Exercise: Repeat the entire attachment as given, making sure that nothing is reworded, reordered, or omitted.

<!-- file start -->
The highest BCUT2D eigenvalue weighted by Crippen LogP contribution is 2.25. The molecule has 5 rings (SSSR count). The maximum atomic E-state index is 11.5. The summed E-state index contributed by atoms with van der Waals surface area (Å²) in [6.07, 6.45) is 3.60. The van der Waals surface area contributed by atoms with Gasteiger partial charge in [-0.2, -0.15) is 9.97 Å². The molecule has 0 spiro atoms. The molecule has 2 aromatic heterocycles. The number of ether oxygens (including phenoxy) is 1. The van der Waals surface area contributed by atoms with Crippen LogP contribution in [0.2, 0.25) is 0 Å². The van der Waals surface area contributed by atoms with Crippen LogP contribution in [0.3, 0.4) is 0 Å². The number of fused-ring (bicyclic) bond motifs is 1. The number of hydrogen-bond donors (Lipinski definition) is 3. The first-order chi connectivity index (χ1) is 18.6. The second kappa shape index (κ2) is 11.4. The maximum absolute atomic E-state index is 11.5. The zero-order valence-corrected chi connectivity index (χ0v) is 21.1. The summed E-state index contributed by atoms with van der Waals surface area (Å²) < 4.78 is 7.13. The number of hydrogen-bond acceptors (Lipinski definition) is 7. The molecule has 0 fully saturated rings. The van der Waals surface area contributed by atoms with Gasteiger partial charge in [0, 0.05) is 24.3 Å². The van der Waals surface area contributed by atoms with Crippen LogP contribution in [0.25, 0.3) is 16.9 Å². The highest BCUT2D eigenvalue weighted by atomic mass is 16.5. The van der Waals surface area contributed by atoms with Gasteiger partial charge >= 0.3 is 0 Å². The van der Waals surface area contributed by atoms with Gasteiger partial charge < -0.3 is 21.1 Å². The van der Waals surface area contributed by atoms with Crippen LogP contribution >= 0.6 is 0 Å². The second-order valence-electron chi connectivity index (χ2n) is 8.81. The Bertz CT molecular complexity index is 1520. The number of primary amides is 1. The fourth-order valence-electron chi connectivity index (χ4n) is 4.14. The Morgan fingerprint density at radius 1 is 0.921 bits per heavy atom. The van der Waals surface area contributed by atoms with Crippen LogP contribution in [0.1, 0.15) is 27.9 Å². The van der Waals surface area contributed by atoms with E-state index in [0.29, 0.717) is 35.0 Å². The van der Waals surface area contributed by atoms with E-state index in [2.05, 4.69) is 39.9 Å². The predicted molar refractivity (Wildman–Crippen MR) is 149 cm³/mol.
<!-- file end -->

The highest BCUT2D eigenvalue weighted by Crippen LogP contribution is 2.25. The molecule has 5 rings (SSSR count). The maximum atomic E-state index is 11.5. The summed E-state index contributed by atoms with van der Waals surface area (Å²) in [6.07, 6.45) is 3.60. The van der Waals surface area contributed by atoms with Gasteiger partial charge in [-0.2, -0.15) is 9.97 Å². The molecule has 0 spiro atoms. The molecule has 2 aromatic heterocycles. The number of ether oxygens (including phenoxy) is 1. The van der Waals surface area contributed by atoms with Crippen LogP contribution in [0.2, 0.25) is 0 Å². The van der Waals surface area contributed by atoms with Crippen LogP contribution in [0.3, 0.4) is 0 Å². The number of fused-ring (bicyclic) bond motifs is 1. The number of hydrogen-bond donors (Lipinski definition) is 3. The first-order chi connectivity index (χ1) is 18.6. The second kappa shape index (κ2) is 11.4. The maximum absolute atomic E-state index is 11.5. The zero-order valence-corrected chi connectivity index (χ0v) is 21.1. The summed E-state index contributed by atoms with van der Waals surface area (Å²) < 4.78 is 7.13. The number of hydrogen-bond acceptors (Lipinski definition) is 7. The molecule has 0 fully saturated rings. The van der Waals surface area contributed by atoms with Gasteiger partial charge in [0, 0.05) is 24.3 Å². The van der Waals surface area contributed by atoms with Crippen LogP contribution in [0.25, 0.3) is 16.9 Å². The highest BCUT2D eigenvalue weighted by atomic mass is 16.5. The van der Waals surface area contributed by atoms with Gasteiger partial charge >= 0.3 is 0 Å². The van der Waals surface area contributed by atoms with Gasteiger partial charge < -0.3 is 21.1 Å². The van der Waals surface area contributed by atoms with Crippen LogP contribution >= 0.6 is 0 Å². The second-order valence-electron chi connectivity index (χ2n) is 8.81. The Bertz CT molecular complexity index is 1520. The number of primary amides is 1. The fourth-order valence-electron chi connectivity index (χ4n) is 4.14. The Morgan fingerprint density at radius 1 is 0.921 bits per heavy atom. The van der Waals surface area contributed by atoms with Crippen LogP contribution in [0.1, 0.15) is 27.9 Å². The van der Waals surface area contributed by atoms with E-state index in [0.29, 0.717) is 35.0 Å². The van der Waals surface area contributed by atoms with E-state index in [2.05, 4.69) is 39.9 Å². The predicted molar refractivity (Wildman–Crippen MR) is 149 cm³/mol.